• Author: Samantha Sotto
  • Publication: February 2017
  • Read: December 23, 2016
  • Source: Kindle Edition  | DRC
  • Rating: ♥♥♥♥

Andrea Louviere is seven years old the first time he appears. While she’s alone in her bedroom, practicing her beloved cello, the light shivers and a crack forms in the wall. Through the crack, she sees a candle, a window, a desk—and a boy. Though no sound travels through the wall, the boy clearly sees Andrea, too. And then, just as quickly as it opened, the crack closes, and he vanishes.

Over the years, summoning the bright, magnetic boy becomes something of an obsession for Andrea. Then, on her seventeenth birthday, she receives a three-hundred-year-old love letter from Isaac Newton. Andrea knows that Isaac will change the world with his groundbreaking discoveries; the letter tells Andrea that she will change him.

As Isaac’s letters intensify in passion and intimacy, Andrea grows determined to follow his clues to their shared destiny—despite a burgeoning romance in the present. Only when she discovers the way into Isaac’s time does Andrea realize that she faces a heartbreaking decision: between what was . . . and what might be.


I received an advance digital reader’s copy from Netgalley but this does not affect or influence my review.

Love and Gravity is the second book I read of Samantha Sotto and just like Before Ever After this book’s concept is as mysterious and interesting as the other. This book revolves around the absolute logic behind numbers/physics and the abstract wonder of love and all things mysterious. When I received this ARC I couldn’t wait to indulge myself into it but to be honest it took me ten chapters to finally get hooked into it, it’s not just the story that slowed me down, it is actually the way it was written. Sometimes it is hard to imagine what the book is trying to paint into my mind, I even have to reread the paragraph a few times because there are unfamiliar words and events. Also, there is the issue of transition because some parts of the book or like a chapter would be labeled as the present time but then in the next paragraph of that chapter it already transcended into the past, which confuses me and then there would be that moment when I realized that “oh, so this is the past” or “oh it is a different point of view.” And because of that I hated the part of the “past” because it slows my reading but then there was this amazing thing that changed the whole game, I didn’t care whoever’s POV I’m reading and I just couldn’t wait to finish the book. I didn’t even expect that I would cry over it, this is a book I would totally recommend to people who feel so deeply.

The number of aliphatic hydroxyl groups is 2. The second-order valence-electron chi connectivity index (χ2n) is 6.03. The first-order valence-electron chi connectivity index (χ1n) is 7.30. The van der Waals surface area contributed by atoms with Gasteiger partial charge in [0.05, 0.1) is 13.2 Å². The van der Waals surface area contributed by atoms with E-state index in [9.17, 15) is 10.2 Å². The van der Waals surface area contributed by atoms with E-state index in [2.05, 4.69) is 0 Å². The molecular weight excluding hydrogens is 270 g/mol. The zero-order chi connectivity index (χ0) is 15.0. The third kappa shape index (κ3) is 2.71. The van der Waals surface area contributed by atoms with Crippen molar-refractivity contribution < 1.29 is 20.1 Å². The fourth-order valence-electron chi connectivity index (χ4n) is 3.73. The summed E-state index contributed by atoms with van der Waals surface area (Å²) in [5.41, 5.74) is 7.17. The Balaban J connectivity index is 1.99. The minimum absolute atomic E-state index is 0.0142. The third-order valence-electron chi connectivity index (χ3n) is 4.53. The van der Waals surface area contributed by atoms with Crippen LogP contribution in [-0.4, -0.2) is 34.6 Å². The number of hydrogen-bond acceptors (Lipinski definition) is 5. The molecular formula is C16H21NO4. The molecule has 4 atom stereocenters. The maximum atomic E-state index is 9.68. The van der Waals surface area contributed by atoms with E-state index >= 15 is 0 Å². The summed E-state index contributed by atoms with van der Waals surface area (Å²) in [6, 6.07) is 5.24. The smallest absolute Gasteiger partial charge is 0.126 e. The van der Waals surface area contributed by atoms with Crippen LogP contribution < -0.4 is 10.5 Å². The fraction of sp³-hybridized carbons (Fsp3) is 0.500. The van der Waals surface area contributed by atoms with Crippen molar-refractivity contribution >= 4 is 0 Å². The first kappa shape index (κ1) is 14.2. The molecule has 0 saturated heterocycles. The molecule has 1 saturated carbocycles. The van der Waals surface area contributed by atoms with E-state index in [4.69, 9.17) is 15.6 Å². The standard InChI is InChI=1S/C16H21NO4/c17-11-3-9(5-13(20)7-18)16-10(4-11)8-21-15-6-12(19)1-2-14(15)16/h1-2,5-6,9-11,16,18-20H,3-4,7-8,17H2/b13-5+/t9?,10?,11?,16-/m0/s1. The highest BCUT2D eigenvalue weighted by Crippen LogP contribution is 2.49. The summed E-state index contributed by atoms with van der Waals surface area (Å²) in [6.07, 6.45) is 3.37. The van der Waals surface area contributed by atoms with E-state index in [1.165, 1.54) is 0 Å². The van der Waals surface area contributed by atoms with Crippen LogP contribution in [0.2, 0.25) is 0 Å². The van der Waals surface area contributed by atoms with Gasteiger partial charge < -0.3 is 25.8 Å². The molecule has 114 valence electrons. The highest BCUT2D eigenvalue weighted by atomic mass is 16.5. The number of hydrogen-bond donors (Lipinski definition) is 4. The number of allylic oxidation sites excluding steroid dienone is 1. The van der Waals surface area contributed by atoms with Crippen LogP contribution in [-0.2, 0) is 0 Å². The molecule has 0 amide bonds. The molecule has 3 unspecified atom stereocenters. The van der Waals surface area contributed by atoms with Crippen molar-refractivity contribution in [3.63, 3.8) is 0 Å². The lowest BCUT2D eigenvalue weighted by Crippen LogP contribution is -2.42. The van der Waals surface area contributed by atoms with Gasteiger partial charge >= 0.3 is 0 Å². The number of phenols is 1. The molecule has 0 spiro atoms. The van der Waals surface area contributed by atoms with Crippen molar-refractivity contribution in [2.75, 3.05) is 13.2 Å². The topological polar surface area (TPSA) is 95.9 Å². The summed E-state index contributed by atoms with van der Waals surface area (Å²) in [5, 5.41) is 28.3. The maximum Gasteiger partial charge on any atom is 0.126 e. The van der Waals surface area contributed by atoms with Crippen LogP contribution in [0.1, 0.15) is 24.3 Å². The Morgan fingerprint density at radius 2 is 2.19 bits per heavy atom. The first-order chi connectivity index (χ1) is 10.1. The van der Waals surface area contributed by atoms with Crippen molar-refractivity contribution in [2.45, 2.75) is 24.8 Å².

The story just gotten better the more I read through it and I believe this would be one of those books who made a mark in my heart that I will never forget. I know this is a work of fiction with facts into it but other than the lessons I learned about integers and fibonicci, I picked up something I won’t ever learn in the classroom. (Brace yourself because this is going to be deep) There are things in this world that even the greatest of minds can never fully explain, parts of it might be explained through science but there would always be things that would stay a wonder to us but that’s okay because it doesn’t lessen the value and importance of our experiences.

In addition this book exposed me to a lot of music which wouldn’t be my choice in any usual day but it is actually really good, and sad. Check out the official Spotify playlist made for this book. So, if you like Gayle Forman’s If I Stay-Where She Went Duology’s musically inclined books and if you enjoy time travel books like Claudia Gray’s A thousand Pieces of You you should pick this book for your next read! Lastly, if you read  Samantha Sotto’s Before Ever After you would expect that her books and writing style are kind of complicated, and you would know she has broad vocabulary (which I think is beneficial), so if you’re patient enough  then you’ll get to enjoy the whole thing. signature

Leave a Reply

Fill in your details below or click an icon to log in: Logo

You are commenting using your account. Log Out /  Change )

Google photo

You are commenting using your Google account. Log Out /  Change )

Twitter picture

You are commenting using your Twitter account. Log Out /  Change )

Facebook photo

You are commenting using your Facebook account. Log Out /  Change )

Connecting to %s

This site uses Akismet to reduce spam. Learn how your comment data is processed.